Teenagers who lived 4,000 years ago have been found buried facing each other in a remarkable grave in Kazakhstan.
The ancient pair are believed to have been aged 16 or 17 when they died and archaeologists say there were likely from a 'noble family' in their culture.
It's not clear whether they were siblings or lovers but the prehistoric pair were buried gazing at each other for their journey to the afterlife.
Experts have yet to work out how they died but there are plans to carry out research on the remains to find out.
Embrace: The teenage pair's remains pictured in an ancient burial complex called Kyzyltau cemetery - in the remote Karaganda region of Kazakhstan
The youngsters were found in an ancient burial complex called Kyzyltau cemetery, which is made up of five hills in the remote Karaganda region.
Gold and bronze treasures were found in their grave and the young woman wore two bracelets on each arm, as well as pendants depicting the sun.
She also wore precious gold temple rings shaped like earrings, say archaeologists.
'The man and the woman are facing each other,' said archaeologist Igor Kukushkin. Most likely, the just-discovered young couple belonged to the noble family.
'The grave is rich. The young woman has two bracelets on each arm with spiral endings, and round solar pendents with ornaments.
'It is significant that was wearing gold temple rings.'
The Bronze Age couple are believed to be aged around 16 or 17, reported Tengrinews.
Face-to-face: The prehistoric duo, who date back more than 4,000 years, were buried gazing at each other for their journey to the afterlife
Rich tomb: Gold and bronze treasures were found in their grave. The young woman wore two bracelets on each arm as well as solar pendants
Nearby was found the grave of a suspected priestess from the ancient Alakul culture.
'This woman was buried with seven pots, ashes and a skull,' said Kukushkin.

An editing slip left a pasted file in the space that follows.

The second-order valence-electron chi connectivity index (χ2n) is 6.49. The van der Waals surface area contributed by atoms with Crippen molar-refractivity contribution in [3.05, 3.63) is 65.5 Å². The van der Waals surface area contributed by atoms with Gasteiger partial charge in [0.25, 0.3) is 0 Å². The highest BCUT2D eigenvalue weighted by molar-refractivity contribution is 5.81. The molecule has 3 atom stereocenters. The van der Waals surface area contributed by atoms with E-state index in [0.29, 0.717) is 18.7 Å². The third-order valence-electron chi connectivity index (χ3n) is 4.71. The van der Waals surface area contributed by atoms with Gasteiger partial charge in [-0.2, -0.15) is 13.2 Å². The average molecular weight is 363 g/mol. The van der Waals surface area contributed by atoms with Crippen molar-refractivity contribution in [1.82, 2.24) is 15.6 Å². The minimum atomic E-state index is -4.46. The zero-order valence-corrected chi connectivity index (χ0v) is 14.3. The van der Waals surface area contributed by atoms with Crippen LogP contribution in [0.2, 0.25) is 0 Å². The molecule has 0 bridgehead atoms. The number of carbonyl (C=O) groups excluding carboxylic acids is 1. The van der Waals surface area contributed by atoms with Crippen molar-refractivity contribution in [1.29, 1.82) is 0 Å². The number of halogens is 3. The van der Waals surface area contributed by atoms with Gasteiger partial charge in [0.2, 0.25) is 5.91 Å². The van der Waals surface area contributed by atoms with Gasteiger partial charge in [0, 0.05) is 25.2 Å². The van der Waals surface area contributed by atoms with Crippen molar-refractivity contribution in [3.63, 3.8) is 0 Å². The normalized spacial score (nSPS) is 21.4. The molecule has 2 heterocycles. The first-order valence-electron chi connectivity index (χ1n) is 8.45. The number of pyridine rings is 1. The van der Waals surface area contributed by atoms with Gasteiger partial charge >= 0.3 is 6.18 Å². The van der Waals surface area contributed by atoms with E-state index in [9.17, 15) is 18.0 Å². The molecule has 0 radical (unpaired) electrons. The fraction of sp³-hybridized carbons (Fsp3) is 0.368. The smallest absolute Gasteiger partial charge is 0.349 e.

'Her grave was not robbed (by later generations), although many neighbouring graves were plundered.
'Perhaps something here scared them away. Seven pots is an unusual number. Most likely she was a priestess.'
Excavating the site: Archeologists have not determined how the young people died but there are plans to carry out research on the remains
Excavation: Archaeological research pictured taking place in the Shetsky District of Kazakhstan, which appears to be a rich site for ancient remains - especially from wealthy families
History: In Soviet times, Karaganda was nicknamed the 'middle of nowhere' and was a destination for political exiles from many parts of the former USSR
WHAT ELSE HAS BEEN FOUND IN THE KARAGANDA REGION?
The Karaganda region of Kazakhstan appears to be rich for excavations.
The latest finding comes just one year after a 5,000-year-old grave was found in the same region - also containing a couple buried close to the tomb of two horses pulling a Bronze Age 'chariot' into the afterlife.
The prehistoric lovers lie on their sides close to each other, the man armed with a quiver of arrows and a metal dagger.
His partner was wearing jewellery including green bracelets made of semiprecious stones.
The nearby likeness of a chariot pulled by the two harnessed horses - believed to have been sacrificed for the burial - was also the grave of another similar couple, say archaeologists.
Meanwhile, back in August 2015, archaeologists found a previously unknown Egyptian-style pyramid.
The structure is now substantially in ruins but it is believed that it was a lookalike of the famous Pyramid of Djoser in Egypt, and built around 1,000 years earlier.
The discovery was made by specialists from the Saryarkinsky Archeology Institute in Karaganda under the leadership of Igor Kukushkin.
In Soviet times, Karaganda was nicknamed the 'middle of nowhere' and was a destination for political exiles from many parts of the former USSR.
Yet the discovery of the pyramid shows that a rich culture thrived here in the deep past